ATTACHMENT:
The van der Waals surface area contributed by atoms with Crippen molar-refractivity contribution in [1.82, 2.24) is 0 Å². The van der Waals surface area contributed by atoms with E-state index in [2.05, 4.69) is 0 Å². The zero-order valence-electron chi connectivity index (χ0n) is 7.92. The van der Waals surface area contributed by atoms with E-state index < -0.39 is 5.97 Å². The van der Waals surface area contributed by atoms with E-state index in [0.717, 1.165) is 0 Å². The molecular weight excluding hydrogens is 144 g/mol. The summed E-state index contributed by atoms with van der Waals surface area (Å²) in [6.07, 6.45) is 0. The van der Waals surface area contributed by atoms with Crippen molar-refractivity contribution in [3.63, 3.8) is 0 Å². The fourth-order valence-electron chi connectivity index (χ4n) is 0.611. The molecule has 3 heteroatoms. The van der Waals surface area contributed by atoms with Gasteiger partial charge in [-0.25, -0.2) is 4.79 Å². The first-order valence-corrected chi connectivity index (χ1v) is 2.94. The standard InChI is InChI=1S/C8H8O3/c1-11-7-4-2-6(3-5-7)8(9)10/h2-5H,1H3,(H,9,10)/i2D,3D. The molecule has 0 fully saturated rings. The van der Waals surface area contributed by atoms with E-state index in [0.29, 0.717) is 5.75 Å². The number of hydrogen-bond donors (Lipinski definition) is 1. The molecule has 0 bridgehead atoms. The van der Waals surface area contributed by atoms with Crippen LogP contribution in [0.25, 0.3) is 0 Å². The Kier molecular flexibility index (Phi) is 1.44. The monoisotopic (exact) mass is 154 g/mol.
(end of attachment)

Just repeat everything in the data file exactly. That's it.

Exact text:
The van der Waals surface area contributed by atoms with Crippen molar-refractivity contribution in [1.82, 2.24) is 0 Å². The van der Waals surface area contributed by atoms with E-state index in [2.05, 4.69) is 0 Å². The zero-order valence-electron chi connectivity index (χ0n) is 7.92. The van der Waals surface area contributed by atoms with E-state index < -0.39 is 5.97 Å². The van der Waals surface area contributed by atoms with E-state index in [0.717, 1.165) is 0 Å². The molecular weight excluding hydrogens is 144 g/mol. The summed E-state index contributed by atoms with van der Waals surface area (Å²) in [6.07, 6.45) is 0. The van der Waals surface area contributed by atoms with Crippen molar-refractivity contribution in [3.63, 3.8) is 0 Å². The fourth-order valence-electron chi connectivity index (χ4n) is 0.611. The molecule has 3 heteroatoms. The van der Waals surface area contributed by atoms with Gasteiger partial charge in [-0.25, -0.2) is 4.79 Å². The first-order valence-corrected chi connectivity index (χ1v) is 2.94. The standard InChI is InChI=1S/C8H8O3/c1-11-7-4-2-6(3-5-7)8(9)10/h2-5H,1H3,(H,9,10)/i2D,3D. The molecule has 0 fully saturated rings. The van der Waals surface area contributed by atoms with E-state index in [0.29, 0.717) is 5.75 Å². The number of hydrogen-bond donors (Lipinski definition) is 1. The molecule has 0 bridgehead atoms. The van der Waals surface area contributed by atoms with Crippen LogP contribution in [0.25, 0.3) is 0 Å². The Kier molecular flexibility index (Phi) is 1.44. The monoisotopic (exact) mass is 154 g/mol.